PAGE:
At Playa District LA in Playa Vista, a sprawling 1.3 million-square-foot office campus, an on-site concierge can be called upon by anyone who works there to help with restaurant reservations, take care of a catering order, or book a haircut. There’s a weekly farmer’s market, and employees can take a spin, bootcamp or yoga class without going off campus. At C3, which features creative office space, there is a bocce court, dog run, high definition screens in the lobby, gourmet food trucks and terraced pavilion seating. That’s harder to replicate in a smaller setting, where more niche amenities can be tailored to the tenants.

It’s not just an LA thing either; in San Francisco, workers at One Bush Street, owned by Tishman Speyer, can book a massage in the lobby or enroll the concierge to find a babysitter and plan a weekend getaway. In Minneapolis, building owner Accesso built the IDS Tower Club’s 6,200-square-foot lounge, on the 41st floor of the city’s tallest building, which already includes concierge services and fitness facilities.

Landlords are also realizing it’s no longer just the creative community or the tech and media firms who crave these amenities. A respected pioneering trendsetter, the Reserve LA, formerly a United States Post Office facility, sits on 20-acres surrounded by restored wetlands and a wildlife preserve adjacent to Playa Vista, an area being dubbed the new Silicon Valley. In Playa Vista, you’ve got the expected coterie of content creators and tech giants, but there are also tenants in more traditional industries — like financial firm William O'Neil + Co, Belkin, which makes tech products, and ICANN, a trade association. Traditional firms are becoming aware that their employees could easily be hired by tech companies, and that they need to start emulating that workplace environment, a place where employees could bring a dog to work, run on a Peloton treadmill, get a smoothie, or have their bikes fixed at the on-site bike shop.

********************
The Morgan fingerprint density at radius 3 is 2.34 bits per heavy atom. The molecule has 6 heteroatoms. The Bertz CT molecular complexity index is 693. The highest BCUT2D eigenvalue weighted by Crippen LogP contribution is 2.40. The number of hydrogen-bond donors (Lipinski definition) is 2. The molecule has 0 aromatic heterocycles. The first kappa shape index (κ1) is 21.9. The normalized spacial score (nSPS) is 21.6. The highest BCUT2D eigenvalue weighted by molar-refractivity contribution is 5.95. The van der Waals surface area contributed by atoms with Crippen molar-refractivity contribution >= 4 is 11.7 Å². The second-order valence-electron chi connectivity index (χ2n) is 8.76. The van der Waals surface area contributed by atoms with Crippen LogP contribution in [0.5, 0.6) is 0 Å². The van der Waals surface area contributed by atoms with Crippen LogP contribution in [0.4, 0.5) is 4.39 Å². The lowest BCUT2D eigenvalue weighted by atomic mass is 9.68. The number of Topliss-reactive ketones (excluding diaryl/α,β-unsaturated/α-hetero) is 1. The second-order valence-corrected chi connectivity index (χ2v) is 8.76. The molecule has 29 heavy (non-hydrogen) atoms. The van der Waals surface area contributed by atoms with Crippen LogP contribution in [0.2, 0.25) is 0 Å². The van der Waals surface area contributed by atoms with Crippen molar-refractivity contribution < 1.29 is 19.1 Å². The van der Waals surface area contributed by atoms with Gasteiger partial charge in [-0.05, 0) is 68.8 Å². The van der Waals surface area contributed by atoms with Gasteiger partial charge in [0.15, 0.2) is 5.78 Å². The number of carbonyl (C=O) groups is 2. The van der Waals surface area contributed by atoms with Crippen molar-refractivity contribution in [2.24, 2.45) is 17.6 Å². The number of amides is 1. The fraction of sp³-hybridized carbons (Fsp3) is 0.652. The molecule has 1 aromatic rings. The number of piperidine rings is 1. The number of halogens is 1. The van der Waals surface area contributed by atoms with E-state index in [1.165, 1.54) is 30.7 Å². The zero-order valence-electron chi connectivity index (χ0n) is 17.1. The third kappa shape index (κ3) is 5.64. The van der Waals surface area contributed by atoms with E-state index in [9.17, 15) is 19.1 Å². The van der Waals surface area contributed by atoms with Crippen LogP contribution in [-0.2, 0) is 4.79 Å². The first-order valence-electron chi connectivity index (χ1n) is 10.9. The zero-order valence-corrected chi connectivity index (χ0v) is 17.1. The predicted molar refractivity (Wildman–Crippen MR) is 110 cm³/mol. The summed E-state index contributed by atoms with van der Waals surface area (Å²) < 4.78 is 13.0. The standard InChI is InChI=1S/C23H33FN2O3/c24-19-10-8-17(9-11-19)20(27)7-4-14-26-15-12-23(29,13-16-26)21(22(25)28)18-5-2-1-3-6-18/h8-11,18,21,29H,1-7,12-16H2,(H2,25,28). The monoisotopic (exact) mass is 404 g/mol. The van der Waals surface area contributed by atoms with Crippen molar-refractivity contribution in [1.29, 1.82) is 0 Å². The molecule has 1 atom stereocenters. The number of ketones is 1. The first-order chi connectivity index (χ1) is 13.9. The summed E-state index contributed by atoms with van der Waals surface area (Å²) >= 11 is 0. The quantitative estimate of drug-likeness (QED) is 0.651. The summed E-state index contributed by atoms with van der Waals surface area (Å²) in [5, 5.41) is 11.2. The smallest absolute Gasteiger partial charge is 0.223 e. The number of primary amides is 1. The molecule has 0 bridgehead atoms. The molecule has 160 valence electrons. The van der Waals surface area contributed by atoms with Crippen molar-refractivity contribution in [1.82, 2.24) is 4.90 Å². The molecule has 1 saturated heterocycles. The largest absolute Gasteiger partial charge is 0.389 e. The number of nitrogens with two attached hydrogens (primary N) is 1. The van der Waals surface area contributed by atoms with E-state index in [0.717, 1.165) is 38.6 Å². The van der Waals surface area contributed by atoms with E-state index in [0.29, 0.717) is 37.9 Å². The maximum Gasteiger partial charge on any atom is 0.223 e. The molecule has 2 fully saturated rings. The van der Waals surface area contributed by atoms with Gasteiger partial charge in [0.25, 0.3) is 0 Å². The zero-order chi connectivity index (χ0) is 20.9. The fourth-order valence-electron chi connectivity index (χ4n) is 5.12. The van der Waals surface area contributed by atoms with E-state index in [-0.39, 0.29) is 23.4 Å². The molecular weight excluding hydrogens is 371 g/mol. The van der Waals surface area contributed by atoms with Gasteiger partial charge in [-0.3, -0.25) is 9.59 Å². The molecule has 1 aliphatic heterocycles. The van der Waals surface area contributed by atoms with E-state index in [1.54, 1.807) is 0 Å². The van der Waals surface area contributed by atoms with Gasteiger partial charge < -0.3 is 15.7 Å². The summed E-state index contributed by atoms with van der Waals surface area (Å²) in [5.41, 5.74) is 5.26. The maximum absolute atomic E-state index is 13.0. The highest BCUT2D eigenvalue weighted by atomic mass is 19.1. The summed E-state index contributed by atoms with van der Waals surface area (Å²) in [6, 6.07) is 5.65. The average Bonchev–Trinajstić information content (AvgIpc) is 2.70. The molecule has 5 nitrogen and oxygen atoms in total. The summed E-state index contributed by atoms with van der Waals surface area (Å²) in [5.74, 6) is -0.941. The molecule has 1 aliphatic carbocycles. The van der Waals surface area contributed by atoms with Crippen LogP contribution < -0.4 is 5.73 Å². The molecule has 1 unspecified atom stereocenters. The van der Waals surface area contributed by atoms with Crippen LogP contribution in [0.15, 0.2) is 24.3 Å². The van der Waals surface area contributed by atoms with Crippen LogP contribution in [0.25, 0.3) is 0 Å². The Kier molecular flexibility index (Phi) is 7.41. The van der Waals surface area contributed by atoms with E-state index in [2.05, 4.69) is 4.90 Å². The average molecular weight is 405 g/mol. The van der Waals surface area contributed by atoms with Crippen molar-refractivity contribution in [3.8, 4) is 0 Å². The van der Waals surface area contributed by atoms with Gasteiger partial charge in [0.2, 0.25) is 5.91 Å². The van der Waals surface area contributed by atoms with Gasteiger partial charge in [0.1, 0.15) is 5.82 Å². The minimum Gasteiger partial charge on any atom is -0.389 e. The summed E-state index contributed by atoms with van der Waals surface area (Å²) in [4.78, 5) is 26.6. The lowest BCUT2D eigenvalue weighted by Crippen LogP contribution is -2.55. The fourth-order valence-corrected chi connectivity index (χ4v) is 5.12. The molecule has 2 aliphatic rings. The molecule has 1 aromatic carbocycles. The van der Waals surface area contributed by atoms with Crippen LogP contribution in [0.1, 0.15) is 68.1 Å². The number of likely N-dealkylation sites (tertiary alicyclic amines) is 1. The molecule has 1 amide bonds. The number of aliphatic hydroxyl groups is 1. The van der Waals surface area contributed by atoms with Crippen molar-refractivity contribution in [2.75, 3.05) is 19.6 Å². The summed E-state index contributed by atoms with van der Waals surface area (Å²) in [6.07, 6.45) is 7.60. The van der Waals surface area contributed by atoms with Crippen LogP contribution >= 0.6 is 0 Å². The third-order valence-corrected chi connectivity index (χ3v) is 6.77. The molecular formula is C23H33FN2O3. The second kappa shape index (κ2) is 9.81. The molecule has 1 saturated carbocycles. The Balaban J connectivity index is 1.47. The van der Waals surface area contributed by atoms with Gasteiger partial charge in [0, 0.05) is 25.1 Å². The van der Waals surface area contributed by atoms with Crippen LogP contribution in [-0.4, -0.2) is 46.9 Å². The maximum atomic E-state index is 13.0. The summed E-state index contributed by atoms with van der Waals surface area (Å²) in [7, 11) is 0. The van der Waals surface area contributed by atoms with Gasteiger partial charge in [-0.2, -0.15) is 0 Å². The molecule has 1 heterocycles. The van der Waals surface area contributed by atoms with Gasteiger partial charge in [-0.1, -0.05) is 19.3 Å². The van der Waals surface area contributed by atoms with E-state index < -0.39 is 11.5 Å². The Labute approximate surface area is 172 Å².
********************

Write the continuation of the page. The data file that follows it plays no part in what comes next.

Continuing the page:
Companies are also realizing that these amenities fuel a collaborative, dynamic atmosphere that can only lead to greater production and efficiency. That’s the one truth that remains unchanged — if you love where you’re at, you’ll do better. Because in the battle for the best workforce, the most priceless commodity is the employee, and companies want talent to feel cared for from the moment they step onto the campus.

Carl Muhlstein, International Director, is based out of JLL’s Downtown Los Angeles office. He can be reached at